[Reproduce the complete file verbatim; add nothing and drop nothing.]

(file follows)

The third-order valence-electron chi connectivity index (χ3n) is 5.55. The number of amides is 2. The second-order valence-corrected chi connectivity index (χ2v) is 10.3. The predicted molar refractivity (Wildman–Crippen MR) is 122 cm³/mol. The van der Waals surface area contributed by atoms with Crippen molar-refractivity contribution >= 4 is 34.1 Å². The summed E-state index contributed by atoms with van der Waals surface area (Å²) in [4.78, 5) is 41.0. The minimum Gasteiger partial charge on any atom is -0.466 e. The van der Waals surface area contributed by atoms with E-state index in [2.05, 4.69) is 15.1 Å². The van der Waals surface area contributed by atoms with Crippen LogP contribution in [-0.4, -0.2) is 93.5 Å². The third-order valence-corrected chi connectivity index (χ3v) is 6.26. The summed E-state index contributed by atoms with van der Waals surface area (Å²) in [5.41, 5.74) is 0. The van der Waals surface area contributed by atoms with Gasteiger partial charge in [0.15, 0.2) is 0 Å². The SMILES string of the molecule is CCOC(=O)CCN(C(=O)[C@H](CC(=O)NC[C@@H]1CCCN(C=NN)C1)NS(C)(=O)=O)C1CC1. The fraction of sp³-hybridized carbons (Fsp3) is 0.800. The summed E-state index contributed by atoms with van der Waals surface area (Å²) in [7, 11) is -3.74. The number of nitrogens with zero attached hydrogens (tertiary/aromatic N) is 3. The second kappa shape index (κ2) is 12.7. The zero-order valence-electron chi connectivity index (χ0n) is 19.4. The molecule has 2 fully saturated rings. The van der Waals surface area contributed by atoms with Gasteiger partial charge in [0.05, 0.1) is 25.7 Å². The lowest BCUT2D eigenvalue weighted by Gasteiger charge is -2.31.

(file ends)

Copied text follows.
The third-order valence-electron chi connectivity index (χ3n) is 5.55. The number of amides is 2. The second-order valence-corrected chi connectivity index (χ2v) is 10.3. The predicted molar refractivity (Wildman–Crippen MR) is 122 cm³/mol. The van der Waals surface area contributed by atoms with Crippen molar-refractivity contribution >= 4 is 34.1 Å². The summed E-state index contributed by atoms with van der Waals surface area (Å²) in [4.78, 5) is 41.0. The minimum Gasteiger partial charge on any atom is -0.466 e. The van der Waals surface area contributed by atoms with E-state index in [2.05, 4.69) is 15.1 Å². The van der Waals surface area contributed by atoms with Crippen LogP contribution in [-0.4, -0.2) is 93.5 Å². The third-order valence-corrected chi connectivity index (χ3v) is 6.26. The summed E-state index contributed by atoms with van der Waals surface area (Å²) in [5.41, 5.74) is 0. The van der Waals surface area contributed by atoms with Gasteiger partial charge in [0.15, 0.2) is 0 Å². The SMILES string of the molecule is CCOC(=O)CCN(C(=O)[C@H](CC(=O)NC[C@@H]1CCCN(C=NN)C1)NS(C)(=O)=O)C1CC1. The fraction of sp³-hybridized carbons (Fsp3) is 0.800. The summed E-state index contributed by atoms with van der Waals surface area (Å²) in [7, 11) is -3.74. The number of nitrogens with zero attached hydrogens (tertiary/aromatic N) is 3. The second kappa shape index (κ2) is 12.7. The zero-order valence-electron chi connectivity index (χ0n) is 19.4. The molecule has 2 fully saturated rings. The van der Waals surface area contributed by atoms with Gasteiger partial charge in [0.05, 0.1) is 25.7 Å². The lowest BCUT2D eigenvalue weighted by Gasteiger charge is -2.31.